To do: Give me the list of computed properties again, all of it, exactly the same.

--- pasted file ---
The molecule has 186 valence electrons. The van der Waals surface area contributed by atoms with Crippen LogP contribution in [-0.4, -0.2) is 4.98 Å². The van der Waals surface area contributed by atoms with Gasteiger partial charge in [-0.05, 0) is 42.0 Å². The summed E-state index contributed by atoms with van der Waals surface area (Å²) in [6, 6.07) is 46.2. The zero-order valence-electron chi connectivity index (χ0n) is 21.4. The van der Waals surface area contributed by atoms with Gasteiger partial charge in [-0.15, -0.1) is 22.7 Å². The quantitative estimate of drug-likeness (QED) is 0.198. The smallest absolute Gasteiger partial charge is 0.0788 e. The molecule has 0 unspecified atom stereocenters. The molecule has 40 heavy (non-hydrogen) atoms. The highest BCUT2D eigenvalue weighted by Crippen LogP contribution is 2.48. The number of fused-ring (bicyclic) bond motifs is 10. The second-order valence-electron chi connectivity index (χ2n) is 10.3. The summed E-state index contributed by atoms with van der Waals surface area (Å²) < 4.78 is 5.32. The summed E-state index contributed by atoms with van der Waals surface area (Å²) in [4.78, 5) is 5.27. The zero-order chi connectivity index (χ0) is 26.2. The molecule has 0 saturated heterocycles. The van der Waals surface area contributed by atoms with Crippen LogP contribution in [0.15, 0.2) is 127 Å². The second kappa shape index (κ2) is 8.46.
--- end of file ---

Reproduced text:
The molecule has 186 valence electrons. The van der Waals surface area contributed by atoms with Crippen LogP contribution in [-0.4, -0.2) is 4.98 Å². The van der Waals surface area contributed by atoms with Gasteiger partial charge in [-0.05, 0) is 42.0 Å². The summed E-state index contributed by atoms with van der Waals surface area (Å²) in [6, 6.07) is 46.2. The zero-order valence-electron chi connectivity index (χ0n) is 21.4. The van der Waals surface area contributed by atoms with Gasteiger partial charge in [-0.15, -0.1) is 22.7 Å². The quantitative estimate of drug-likeness (QED) is 0.198. The smallest absolute Gasteiger partial charge is 0.0788 e. The molecule has 0 unspecified atom stereocenters. The molecule has 40 heavy (non-hydrogen) atoms. The highest BCUT2D eigenvalue weighted by Crippen LogP contribution is 2.48. The number of fused-ring (bicyclic) bond motifs is 10. The second-order valence-electron chi connectivity index (χ2n) is 10.3. The summed E-state index contributed by atoms with van der Waals surface area (Å²) < 4.78 is 5.32. The summed E-state index contributed by atoms with van der Waals surface area (Å²) in [4.78, 5) is 5.27. The zero-order chi connectivity index (χ0) is 26.2. The molecule has 0 saturated heterocycles. The van der Waals surface area contributed by atoms with Crippen LogP contribution in [0.15, 0.2) is 127 Å². The second kappa shape index (κ2) is 8.46.